The present invention still further provides a reactor for treating and disposing of chemicals, typically toxic chemicals such as chemical warfare materiels, comprising a treatment vessel for holding a volume of a treatment too chemical and a bottle of a toxic chemical which in its most preferred form is portable by hand and can even be hand held. The vessel has a top, a base and at least one impact weight, such as a steel ball bearing, movably positioned therein. Upon agitation or movement of the treatment vessel, the impact weight contacts and opens the bottle, thus releasing the toxic chemical, which is then mixed with the treatment chemical. The invention also contemplates a penetration pin fixed to the base within the treatment vessel to facilitate the opening of the bottle.

The present invention still further provides a first method for treating a chemical, typically a toxic chemical, using a single use vessel having a compressible section, the method comprising the steps of placing a bottle in the vessel so that the bottle is internally aligned with an impact member, inserting a treatment chemical into the vessel and sealing the vessel. The method further includes operating a jack so that a force is exerted upon the compressible section, which causes the compressible section to be compressed, and the impact member to break the bottle so that the treatment chemical is mixed with the (toxic) chemical and rendered less harmful.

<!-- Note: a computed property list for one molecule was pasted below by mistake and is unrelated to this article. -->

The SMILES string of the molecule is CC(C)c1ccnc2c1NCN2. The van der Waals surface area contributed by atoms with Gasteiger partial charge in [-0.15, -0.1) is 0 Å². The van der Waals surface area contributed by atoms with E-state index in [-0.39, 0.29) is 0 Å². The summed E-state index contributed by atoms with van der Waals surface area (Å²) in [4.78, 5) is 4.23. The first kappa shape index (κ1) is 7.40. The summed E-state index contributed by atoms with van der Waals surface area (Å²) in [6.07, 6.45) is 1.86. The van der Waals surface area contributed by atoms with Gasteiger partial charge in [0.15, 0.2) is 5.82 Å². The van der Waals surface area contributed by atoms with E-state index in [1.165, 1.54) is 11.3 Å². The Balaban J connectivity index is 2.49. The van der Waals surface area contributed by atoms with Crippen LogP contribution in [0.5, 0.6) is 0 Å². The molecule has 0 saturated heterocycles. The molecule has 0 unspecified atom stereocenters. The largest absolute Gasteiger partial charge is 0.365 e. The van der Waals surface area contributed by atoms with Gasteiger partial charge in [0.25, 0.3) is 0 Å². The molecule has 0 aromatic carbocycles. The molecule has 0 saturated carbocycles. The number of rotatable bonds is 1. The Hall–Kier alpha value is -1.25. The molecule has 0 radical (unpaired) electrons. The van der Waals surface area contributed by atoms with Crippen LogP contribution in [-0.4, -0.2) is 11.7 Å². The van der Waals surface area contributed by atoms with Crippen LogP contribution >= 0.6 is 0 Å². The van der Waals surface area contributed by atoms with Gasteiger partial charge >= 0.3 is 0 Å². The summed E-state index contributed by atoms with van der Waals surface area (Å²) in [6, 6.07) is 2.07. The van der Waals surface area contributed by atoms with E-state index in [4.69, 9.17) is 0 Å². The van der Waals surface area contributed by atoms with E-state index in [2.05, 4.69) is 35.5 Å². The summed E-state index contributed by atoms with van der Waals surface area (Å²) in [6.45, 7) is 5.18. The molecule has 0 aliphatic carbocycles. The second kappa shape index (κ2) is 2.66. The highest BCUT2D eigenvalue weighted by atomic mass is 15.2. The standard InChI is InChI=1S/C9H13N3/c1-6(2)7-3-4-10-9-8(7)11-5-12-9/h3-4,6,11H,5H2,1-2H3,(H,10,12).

The present invention also provides a method for treating a toxic chemical using a hand held treatment vessel, the method comprising the steps of: placing a bottle of a toxic chemical in the hand held treatment vessel; inserting a treatment chemical into the hand held treatment vessel; placing a weight into the hand held treatment vessel; sealing the hand held treatment vessel; striking an end of the hand held treatment vessel so that the weight breaks the bottle; and shaking the hand held treatment vessel to facilitate mixing between the treatment chemical and the toxic chemical.